Would you prepour meds for nursing assistant to admin later??

  1. An assisted living facility I know of asks nurses to prepour medications and leave them for a nursing assistant to admin later. They ( the facility) states it is legal for nurse to prepour and leave med's but not for the NA to pour herself. So my question concerns the legality for the lic nurses ( RN or LVN) I told my nurse friend think it is illegal but asking the minds here on Allnurses..
    thank you

    Recent post:
    Thank all of you for these replies- I omitted information this was an assisted living facility but many of you picked up on that anyways. I have opted to not work at this facility any longer because I simply do not feel comfortable leaving meds up in a cupboard for CNA to dispense in morning. I figure they can make another arrangment or provide additional training to the CNA's...so it is legal and I am not responsible for the medications being given. I am not the only nurse to have left for this reason.
    Last edit by Kashia on Feb 1, '07 : Reason: additional information
    •  
  2. 32 Comments

  3. by   NicoleRN07
    I would NOT pre pour meds for NAs to administer. How do you know she's not going to admnister it to the wrong patient who may have an allergy to that med.....if you want to protect your license...you'll do it yourself!!
  4. by   RN BSN 2009
    No way!

    CNA's are not licensed to assess the patient and they are not licensed to pass meds...
  5. by   PANurseRN1
    You need to check what your SBON states. I wouldn't feel comfortable with it, myself.
  6. by   caroladybelle
    You cannot safely/ethically prepour meds for another nurse to administer, much less an unlicensed assistant.
  7. by   TheCommuter
    If I didn't personally set up the medications, then I would never administer them. It is as simple as that. In addition, I wouldn't set up medications with the reasonable expectation that a coworker would actually give them to the patients.
  8. by   TheCommuter
    Quote from iceyspots
    CNA's are not licensed to assess the patient and they are not licensed to pass meds...
    Actually, many states certify CNAs to pass medications. Once they earn this certification they are now referred to as 'medication aides' or 'medication technicians', depending on the state's title. I am in Texas, one of the numerous states where medication aides are utilized.

    In addition, I was working as an unlicensed, uncertified direct care staff member at a group home for developmentally disabled adults 6 years ago. I was paid a whopping $8 hourly to pass medications to the patients such as Haldol, Zyprexa, Premarin, and so forth. I can now look back at the situation and realize how scary it was since I knew nothing about pharmacology.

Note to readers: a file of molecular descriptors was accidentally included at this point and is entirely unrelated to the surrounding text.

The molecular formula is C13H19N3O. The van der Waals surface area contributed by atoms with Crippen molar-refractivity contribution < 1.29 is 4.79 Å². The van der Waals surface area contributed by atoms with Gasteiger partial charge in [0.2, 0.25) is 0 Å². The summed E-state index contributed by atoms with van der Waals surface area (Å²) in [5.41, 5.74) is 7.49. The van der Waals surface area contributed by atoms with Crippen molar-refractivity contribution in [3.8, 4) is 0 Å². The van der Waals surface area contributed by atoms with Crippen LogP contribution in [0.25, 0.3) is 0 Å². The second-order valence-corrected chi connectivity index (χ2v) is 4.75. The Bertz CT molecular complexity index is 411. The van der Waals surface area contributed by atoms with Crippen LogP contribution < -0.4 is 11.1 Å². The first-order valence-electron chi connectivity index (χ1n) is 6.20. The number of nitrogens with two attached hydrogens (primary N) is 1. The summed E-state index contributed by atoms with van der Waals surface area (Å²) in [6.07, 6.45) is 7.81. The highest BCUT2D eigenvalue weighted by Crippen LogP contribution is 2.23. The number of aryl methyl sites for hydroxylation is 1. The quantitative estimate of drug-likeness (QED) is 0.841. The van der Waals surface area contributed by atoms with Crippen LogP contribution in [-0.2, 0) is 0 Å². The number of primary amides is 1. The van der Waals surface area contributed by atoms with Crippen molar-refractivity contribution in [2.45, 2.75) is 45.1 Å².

9. by   jimthorp
    Quote from iceyspots
    No way!
    I would not even think of administering meds another nurse poured and would never ask one to administer meds I poured, let alone unlicensed staff.
    Last edit by jimthorp on Jan 31, '07
  10. by   SCRN1
    Quote from jimthorp
    I would not even think of administering meds another nurse poured and would never ask one to administer meds I poured, let alone unlicensed staff.
    Same here! That's about the same as signing off on a med and leaving it with a patient without watching them take it.
  11. by   Mags4711
    Absolutely NOT.
  12. by   jo272wv
    no, no, no...... The only worker other than a lpn or rn able to pass medication in a long term facility (depends on state) that I know of is a AMAP (assistive medication administation personel). They attend classes and take a test in order to be certified. I was one before I became an RN. At that level I would not have passed a med I did not draw up myself the same as I would not as a RN either.
  13. by   CritterLover
    how is it being done?
    [color=#483d8b]
    [color=#483d8b]when i was in school, i worked at an alf where each individual patient had a pill box (28 slot -- am, noon, pm, hs for each day) in their apt.
    [color=#483d8b]
    [color=#483d8b]at the begining of the week, the nurse (lpn) would fill the pill box. then it was the na's responsibility to "remind" the patient to take the meds at the correct time. usually that reminder was just that -- a knock on the door, "hey, ms. smith, it is time to take your breakfast pills. let me get you some water." sometimes we had to take the pills out of the correct slot and hand them to the patient, but that was about as much "hands on" as we got.
    [color=#483d8b]
    [color=#483d8b]if this is what they are calling "pre-pouring," then it really is ok. since the pill boxes are in the patient's apartments, there isn't any confusing what pills belong to what patient. it is very similar to the hh nurse setting up a pill box for the home health patient to take for the week.
  14. by   Marie_LPN, RN
    Heck no.

    I like having my nursing license.

close